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Tennessee Wildflowers Come to Buckhorn Inn

Wildflowers are a tremendous asset to pollinators, in addition to looking beautiful.  In fact, we have planted a mini-meadow of wildflowers near our bee hives.  Our seed mix includes perennials, self-seeding annuals, and biennials.  We sowed:  butterfly weed, partridge pea, lance-leaf coreopsis, plains coreopsis, purple coneflower, rattlesnake master, Indian blanket, standing cypress, blazing star, wild lupine, lemon mint, drummond phlox, Mexican hat, clasping coneflower, black-eyed susan, scarlet sage, and spiderwort.

How to Grow Wildflowers

Wildflowers have survived floods and drought, sandy soil and clay, scorching sun and freezing wind, all on their own.  They can be as tenacious as, well, weeds.  As Ralph Waldo Emerson once said, “What is a weed?  A plant whose virtues have not yet been discovered.”  So how difficult are they to grow?  As it turns out, they are very adaptable.

Wildflowers attract pollinators.

Honeybees love black-eyed susans.

We ordered a seed mix specifically designed for our geographic area from http://www.americanmeadows.com.  We selected a sunny site and removed the grass from the soil.  We loosened the dirt and scattered the seeds.  We worked the seeds into the soil by walking on top of them.  The seedlings have emerged.  We will continue to water them until they are about 6″ tall.  After that, Mother Nature will handle the watering!  We hope the first blooms will appear in early summer.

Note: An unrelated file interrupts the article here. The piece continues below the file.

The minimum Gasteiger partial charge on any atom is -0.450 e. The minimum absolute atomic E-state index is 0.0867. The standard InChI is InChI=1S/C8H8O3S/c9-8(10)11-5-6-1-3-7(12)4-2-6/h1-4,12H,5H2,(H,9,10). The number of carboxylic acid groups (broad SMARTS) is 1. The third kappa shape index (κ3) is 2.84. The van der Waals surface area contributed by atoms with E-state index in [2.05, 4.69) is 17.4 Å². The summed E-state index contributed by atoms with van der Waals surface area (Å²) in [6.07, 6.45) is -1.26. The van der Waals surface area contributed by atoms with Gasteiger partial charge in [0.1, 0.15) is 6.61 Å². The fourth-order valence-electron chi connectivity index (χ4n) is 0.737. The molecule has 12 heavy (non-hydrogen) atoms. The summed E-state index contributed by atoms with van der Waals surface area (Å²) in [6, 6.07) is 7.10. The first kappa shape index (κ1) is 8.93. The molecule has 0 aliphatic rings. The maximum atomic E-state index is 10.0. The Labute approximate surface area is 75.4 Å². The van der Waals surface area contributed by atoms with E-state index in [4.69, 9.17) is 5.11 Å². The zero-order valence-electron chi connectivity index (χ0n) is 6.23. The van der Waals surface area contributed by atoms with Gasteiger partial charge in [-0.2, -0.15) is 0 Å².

In late fall, after the flowers have dropped their seeds, we will mow the whole area.  The clippings will stay in place to break down and feed the soil.  

Our meadow should not require chemical fertilizers or herbicides, so they are an eco-friendly option.  If this small experiment works, we may expand our meadow.  There are many advantages to growing wildflowers.  They enrich the soil and require very little mowing–usually only once a year.  Different bloom times guarantee a spectacular show throughout the warm months.  The plants are good for steep slopes where they can stabilize the land and prevent erosion.  

We will be sure to post pictures as our new addition grows and blooms!